A few Fridays ago, I broke away from the office to enjoy a long-overdue lunch with two of my dear friends. It had been nearly six months since we’d last connected in person, and once we got through the usual roundtable catch-up on life, our conversation turned to the deeper stuff.
As we talked about the challenges of juggling all the responsibilities — family, work, relationships, health, and so on — I found myself spilling the beans about a source of pressure I’d been harboring since becoming the editor in chief of Experience Life more than two years ago. After I had put words to my fears, my friend Betsy responded, “You need to write about this. You’re human — no one is perfect.”
I’ve decided to follow her advice: As the editor of a leading health and fitness magazine, I often feel pressure (most of which, admittedly, is self-imposed) to walk the talk to a tee — to eat, to exercise, and to live in lockstep with the information we feature in each issue. I worry that if I don’t, my commitment to the healthy-way-of-life philosophy of the magazine will be called into question.
For instance, I worry about what people will think if they see me indulging in a slice of delicious cheesecake. I worry about not being fit enough or green enough, and about not doing enough in terms of personal development and growth.
I worry about not being patient enough with my kids and husband, and I feel guilty when I occasionally watch too much TV or spend too much time on Instagram. You get the idea.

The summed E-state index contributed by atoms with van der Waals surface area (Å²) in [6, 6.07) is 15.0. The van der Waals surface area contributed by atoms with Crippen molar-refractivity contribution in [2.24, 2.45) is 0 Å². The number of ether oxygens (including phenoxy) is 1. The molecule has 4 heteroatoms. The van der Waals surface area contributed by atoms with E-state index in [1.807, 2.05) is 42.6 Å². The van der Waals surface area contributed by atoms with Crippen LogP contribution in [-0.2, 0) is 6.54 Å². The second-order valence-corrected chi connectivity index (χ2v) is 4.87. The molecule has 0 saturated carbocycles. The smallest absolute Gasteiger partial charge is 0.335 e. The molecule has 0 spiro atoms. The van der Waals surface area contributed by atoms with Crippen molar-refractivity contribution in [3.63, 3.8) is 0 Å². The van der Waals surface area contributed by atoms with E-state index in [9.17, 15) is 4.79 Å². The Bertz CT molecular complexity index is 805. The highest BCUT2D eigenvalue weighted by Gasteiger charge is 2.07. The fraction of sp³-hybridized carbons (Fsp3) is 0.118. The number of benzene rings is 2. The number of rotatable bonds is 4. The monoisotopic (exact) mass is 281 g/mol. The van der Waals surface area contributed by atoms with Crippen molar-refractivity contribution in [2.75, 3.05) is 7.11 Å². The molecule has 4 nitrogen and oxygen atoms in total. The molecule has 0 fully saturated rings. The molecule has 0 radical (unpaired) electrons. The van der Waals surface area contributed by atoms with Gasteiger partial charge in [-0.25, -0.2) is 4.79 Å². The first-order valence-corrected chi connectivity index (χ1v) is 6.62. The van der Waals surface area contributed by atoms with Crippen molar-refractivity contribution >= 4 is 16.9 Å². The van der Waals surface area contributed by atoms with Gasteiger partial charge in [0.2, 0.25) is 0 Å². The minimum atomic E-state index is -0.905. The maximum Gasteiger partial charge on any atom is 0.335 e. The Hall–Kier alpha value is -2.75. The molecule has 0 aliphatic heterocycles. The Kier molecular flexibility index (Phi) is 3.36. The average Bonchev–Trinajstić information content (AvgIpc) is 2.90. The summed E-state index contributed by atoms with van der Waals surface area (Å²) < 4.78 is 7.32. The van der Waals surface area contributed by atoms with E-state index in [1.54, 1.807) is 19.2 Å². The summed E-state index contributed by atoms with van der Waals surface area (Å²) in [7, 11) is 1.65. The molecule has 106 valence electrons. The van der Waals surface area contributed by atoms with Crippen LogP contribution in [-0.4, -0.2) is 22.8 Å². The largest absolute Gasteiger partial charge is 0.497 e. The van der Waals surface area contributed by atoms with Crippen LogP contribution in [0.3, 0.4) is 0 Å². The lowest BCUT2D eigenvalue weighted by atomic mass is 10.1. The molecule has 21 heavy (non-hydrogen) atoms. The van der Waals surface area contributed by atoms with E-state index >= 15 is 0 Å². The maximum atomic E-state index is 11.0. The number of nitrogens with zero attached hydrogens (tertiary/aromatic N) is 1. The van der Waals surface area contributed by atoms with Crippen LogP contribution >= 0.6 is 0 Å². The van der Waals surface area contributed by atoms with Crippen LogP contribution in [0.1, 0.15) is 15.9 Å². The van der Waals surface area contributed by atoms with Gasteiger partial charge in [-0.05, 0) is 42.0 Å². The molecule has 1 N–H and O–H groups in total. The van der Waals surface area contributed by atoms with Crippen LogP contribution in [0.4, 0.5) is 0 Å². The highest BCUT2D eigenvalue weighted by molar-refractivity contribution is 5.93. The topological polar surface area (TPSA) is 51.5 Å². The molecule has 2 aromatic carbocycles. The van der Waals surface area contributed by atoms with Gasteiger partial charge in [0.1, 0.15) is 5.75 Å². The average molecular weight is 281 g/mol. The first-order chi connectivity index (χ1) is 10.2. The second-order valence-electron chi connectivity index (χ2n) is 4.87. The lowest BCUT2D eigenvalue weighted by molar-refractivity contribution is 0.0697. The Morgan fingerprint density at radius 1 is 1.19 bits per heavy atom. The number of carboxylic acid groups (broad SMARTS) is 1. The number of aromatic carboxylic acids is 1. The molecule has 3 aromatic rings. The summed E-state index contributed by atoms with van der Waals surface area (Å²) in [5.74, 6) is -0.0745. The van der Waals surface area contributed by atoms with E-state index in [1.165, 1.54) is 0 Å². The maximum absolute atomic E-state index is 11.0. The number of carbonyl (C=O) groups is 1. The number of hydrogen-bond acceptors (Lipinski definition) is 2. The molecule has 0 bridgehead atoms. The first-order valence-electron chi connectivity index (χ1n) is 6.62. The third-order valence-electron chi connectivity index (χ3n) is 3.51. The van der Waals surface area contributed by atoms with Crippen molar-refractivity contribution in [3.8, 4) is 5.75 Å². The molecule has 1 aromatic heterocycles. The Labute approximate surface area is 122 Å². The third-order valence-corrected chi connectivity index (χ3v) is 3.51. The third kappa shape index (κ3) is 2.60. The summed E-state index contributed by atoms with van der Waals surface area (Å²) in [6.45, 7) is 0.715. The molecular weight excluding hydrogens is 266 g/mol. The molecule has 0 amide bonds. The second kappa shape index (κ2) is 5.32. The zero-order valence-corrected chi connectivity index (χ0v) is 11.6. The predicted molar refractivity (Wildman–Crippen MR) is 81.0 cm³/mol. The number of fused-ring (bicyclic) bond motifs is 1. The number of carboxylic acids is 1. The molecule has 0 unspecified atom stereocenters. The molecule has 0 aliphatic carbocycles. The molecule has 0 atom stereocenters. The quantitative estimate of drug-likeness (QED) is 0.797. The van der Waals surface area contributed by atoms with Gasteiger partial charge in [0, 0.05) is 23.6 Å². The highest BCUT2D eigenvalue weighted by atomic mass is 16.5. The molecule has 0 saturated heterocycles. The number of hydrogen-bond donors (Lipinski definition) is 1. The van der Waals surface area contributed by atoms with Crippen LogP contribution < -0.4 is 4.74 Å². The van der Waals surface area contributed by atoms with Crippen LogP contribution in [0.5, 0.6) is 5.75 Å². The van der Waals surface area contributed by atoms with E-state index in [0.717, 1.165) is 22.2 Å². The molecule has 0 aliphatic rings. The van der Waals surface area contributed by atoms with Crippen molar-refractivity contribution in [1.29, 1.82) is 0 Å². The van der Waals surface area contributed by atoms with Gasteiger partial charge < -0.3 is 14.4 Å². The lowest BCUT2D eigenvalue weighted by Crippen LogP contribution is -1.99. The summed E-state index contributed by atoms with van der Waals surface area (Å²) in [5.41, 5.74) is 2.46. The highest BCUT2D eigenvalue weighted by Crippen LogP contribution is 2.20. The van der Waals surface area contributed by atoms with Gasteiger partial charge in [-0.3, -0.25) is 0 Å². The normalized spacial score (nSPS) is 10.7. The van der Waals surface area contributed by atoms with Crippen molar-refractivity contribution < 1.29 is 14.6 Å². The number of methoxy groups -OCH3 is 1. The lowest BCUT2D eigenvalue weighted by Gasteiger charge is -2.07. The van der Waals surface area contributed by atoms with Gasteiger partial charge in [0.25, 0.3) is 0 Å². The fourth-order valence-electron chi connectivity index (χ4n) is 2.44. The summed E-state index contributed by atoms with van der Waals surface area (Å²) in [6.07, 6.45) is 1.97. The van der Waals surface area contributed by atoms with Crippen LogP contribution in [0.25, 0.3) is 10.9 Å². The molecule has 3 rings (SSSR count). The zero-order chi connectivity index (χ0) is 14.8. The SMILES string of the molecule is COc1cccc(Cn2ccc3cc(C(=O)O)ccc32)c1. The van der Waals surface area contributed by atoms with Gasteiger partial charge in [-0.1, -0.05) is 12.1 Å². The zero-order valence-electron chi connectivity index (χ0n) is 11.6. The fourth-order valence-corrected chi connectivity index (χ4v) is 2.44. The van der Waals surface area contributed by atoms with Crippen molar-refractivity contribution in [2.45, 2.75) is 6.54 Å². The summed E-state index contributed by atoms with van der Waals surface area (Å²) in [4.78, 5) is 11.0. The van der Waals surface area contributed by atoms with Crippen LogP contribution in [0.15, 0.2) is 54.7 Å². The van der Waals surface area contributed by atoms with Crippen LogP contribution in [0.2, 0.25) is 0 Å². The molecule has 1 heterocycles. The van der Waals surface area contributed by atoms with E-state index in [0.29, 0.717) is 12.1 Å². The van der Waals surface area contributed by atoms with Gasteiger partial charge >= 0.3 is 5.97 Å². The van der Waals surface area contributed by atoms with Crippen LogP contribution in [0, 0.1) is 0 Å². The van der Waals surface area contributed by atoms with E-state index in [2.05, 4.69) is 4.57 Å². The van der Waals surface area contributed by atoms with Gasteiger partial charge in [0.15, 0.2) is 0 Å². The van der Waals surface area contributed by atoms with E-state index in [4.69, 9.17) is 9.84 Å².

In one way or another, I view nearly every choice I make through the healthy-living filter of this magazine — and most of the time, that’s a really good thing. I’ve learned so much and changed my life in so many important ways over the past decade because of it. But sometimes it can be overwhelming.
It’s also a recipe for disappointment, because no one can possibly integrate all of these recommendations. The pressure to do it all — and to do it all perfectly — is unrealistic. And yet I often find myself with this very mindset.
That is probably a worse offense for me to be making in this role. Experience Life is, after all, about experiencing life in all the messy, beautiful ways it plays out. And if I’m not doing that in my own life, what kind of example am I setting for others, including my family, my team, and you, our readers?
Since revealing all of this to those closest to me, I’ve felt a sense of relief. I’ve realized that while my efforts and actions aren’t perfect (nor will they ever be), they are in line with the philosophy of the magazine and, more importantly, my personal values the vast majority of the time. I feel really good about that.
And in the instances that my choices aren’t aligned? I am choosing to see tomorrow as another opportunity to do things a little better, and to use the knowledge I’m gaining to make small, sustainable changes — fully understanding that for every two steps forward, I may take one step back.
I am recognizing my priorities for this particular period of my life and letting those guide my choices versus forcing things that aren’t working.
And I am acknowledging that there’s no such thing as perfect. We’re human, after all. So let’s embrace life’s messiness, learn as much as we can from it, and keep moving forward — together.